Three years ago I went to a Saints game on Halloween (70,000 of us set the Guinness Record for largest costume party that night) and the game’s climax occurred when the Saints’ defense successfully stopped four attempts to score from less than 10 yards in the remaining minutes of the game. It was an impressive defensive stand and inside that quivering dome, I too was screaming my head off. But for all that effort in that achievement, the Saints could well have still been down by 6 and without an offensive plan, the effort would have ultimately been for naught.

One of my justice heroes, Luceia LeDoux, dropped the phrase ‘playing offense on defense’ into conversation last week and it’s been echoing in my head ever since. Public defenders spend a lot of time on defense; they spend a lot of time reacting; they represent (both figuratively and literally) the underdogs and value hustle over glory; they get ambushed in the media sometimes; and, sure, they know that the pace of progress is often slower than continental drift. But isn’t there the opportunity to play a little offense too? As I am growing old in the justice movement in Louisiana, I am also growing impatient (and hoping I can accelerate the pace of change).

Inevitably, public defenders know that many times, even when they win in court, their client still loses in life.

‘Playing offense on defense’ is what a multi-disciplinary defense practice allows us to do; a remedy for the soul-crushing reality above. So many clients come to our doors because every other underfunded, overwhelmed service agency that could/should/would have intervened for whatever reason, didn’t. The folks that need these services the most almost always have the least access to them. Increasingly, the most stable social service programs are nestled within healthy Corrections’ budgets, setting up a fatally flawed liberty-for-social-services trade that should enrage everyone from the least empowered community member to the top of the policy-making food chain.

So, let’s play offense. What could we achieve if we could conduct meaningful biosocial histories for our clients, identify unmet social service needs, facilitate their access to services, humanize them to the court and the public, and empower our clients as partners in the justice process? Many defenders recognize the obvious benefit of a multi-disciplinary practice, yet here in Louisiana, only one of our district offices has an in-house social worker.   By the sheer numbers, most are dangerously understaffed on investigators. Workload is excessive, sometimes absurd. The idea of delivering more holistic defense services prompts laughter masking dismay. That reality seems so far away, but there's momentum to change it.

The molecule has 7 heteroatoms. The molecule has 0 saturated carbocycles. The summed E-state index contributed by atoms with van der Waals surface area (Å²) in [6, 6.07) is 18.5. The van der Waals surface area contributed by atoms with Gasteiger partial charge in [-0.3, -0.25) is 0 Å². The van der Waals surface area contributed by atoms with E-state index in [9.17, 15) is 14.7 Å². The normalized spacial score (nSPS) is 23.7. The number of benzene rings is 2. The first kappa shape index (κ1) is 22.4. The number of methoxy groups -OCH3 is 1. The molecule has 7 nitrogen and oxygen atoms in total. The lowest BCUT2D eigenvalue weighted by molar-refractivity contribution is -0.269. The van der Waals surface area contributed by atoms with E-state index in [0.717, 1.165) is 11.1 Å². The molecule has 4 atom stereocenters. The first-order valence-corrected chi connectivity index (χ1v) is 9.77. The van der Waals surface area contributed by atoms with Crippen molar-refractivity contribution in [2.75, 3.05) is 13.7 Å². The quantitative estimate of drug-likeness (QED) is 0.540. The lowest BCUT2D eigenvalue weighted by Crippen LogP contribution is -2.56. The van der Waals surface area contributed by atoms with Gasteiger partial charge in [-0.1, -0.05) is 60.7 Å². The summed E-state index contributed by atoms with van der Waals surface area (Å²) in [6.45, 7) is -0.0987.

One thing is for sure, public defenders have to create that change. Walt Sanchez, another Louisiana defense champion, says, “Public defenders are like elephants tied with string.” Break free! Maintaining the status quo for public defense delivery is the box somebody else (and you know who) wants to put us in; ‘Playing offense on defense’ is what our clients need us to do.

John Wesley Pilinski is a story for the concept. He arrived in the Caddo Parish Jail in Shreveport when the organization I worked for, the Louisiana Justice Coalition, was doing an extralegal needs assessment of 100 pre-trial, public defender-appointed prisoners. It was his 53rd arrest. All told, he’d spent nearly 20 years in prison, much of it pre-trial. Mr. Pilinski was a struggling drug addict. It appeared that he had never committed a crime of violence, and the vast majority of his charges were thefts less than $300, to support his drug habit. He had been in and out (but mostly in) of the justice system for more than half his life. He said he had never hired private counsel. After 53 arrests for a well-established pattern of behavior, Mr. Pilinski had never been offered drug treatment, and there is no evidence that anyone in the system ever even considered exploring the idea. Ultimately, on the charge that brought him in on the day that I met him, he was sentenced to life in prison as a habitual offender.

‘Playing offense on defense’ means building non-attorney capacity. It means reorganizing a “court-centered” office to a “client-centered” office. It means considering a social worker an “essential” rather than an “extra.” It means broadening the talking points from individuals to whole communities. It means telling stories, and writing articles, and courting legislators.

The media had a field day with Mr. Pilinski and the Shreveport justice system. The door was open for a defender to articulate and promote a different defense model – one that would have served everyone better, and cost far less, but they weren’t suited up for offense yet. Without a doubt the opportunity will come again – it comes every day!! The path to better outcomes must include the achievement of risk reductions outside of court, which calls for a more holistic approach to the case against our clients.

Public defenders are the natural leaders on this – but it requires both a defensive stand and an offensive charge.